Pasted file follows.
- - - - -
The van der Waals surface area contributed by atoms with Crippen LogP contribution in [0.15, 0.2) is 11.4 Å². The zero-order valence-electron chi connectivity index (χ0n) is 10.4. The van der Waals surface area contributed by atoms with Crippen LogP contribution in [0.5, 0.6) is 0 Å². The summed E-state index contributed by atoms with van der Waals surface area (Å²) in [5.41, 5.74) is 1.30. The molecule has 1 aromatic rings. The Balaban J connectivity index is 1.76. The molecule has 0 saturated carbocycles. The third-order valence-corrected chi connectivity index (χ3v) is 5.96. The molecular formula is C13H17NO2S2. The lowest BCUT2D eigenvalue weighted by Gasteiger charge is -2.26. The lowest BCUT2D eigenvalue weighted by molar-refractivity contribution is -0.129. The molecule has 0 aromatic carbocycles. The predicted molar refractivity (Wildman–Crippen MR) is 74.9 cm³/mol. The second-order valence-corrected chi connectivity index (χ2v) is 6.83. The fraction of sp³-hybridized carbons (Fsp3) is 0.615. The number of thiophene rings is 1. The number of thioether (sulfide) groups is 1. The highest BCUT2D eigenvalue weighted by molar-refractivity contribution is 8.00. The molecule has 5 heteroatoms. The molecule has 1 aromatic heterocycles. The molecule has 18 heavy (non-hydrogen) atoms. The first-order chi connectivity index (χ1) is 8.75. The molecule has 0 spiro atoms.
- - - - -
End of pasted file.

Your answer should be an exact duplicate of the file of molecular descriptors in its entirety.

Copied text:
The van der Waals surface area contributed by atoms with Crippen LogP contribution in [0.15, 0.2) is 11.4 Å². The zero-order valence-electron chi connectivity index (χ0n) is 10.4. The van der Waals surface area contributed by atoms with Crippen LogP contribution in [0.5, 0.6) is 0 Å². The summed E-state index contributed by atoms with van der Waals surface area (Å²) in [5.41, 5.74) is 1.30. The molecule has 1 aromatic rings. The Balaban J connectivity index is 1.76. The molecule has 0 saturated carbocycles. The third-order valence-corrected chi connectivity index (χ3v) is 5.96. The molecular formula is C13H17NO2S2. The lowest BCUT2D eigenvalue weighted by Gasteiger charge is -2.26. The lowest BCUT2D eigenvalue weighted by molar-refractivity contribution is -0.129. The molecule has 0 aromatic carbocycles. The predicted molar refractivity (Wildman–Crippen MR) is 74.9 cm³/mol. The second-order valence-corrected chi connectivity index (χ2v) is 6.83. The fraction of sp³-hybridized carbons (Fsp3) is 0.615. The number of thiophene rings is 1. The number of thioether (sulfide) groups is 1. The highest BCUT2D eigenvalue weighted by molar-refractivity contribution is 8.00. The molecule has 5 heteroatoms. The molecule has 1 aromatic heterocycles. The molecule has 18 heavy (non-hydrogen) atoms. The first-order chi connectivity index (χ1) is 8.75. The molecule has 0 spiro atoms.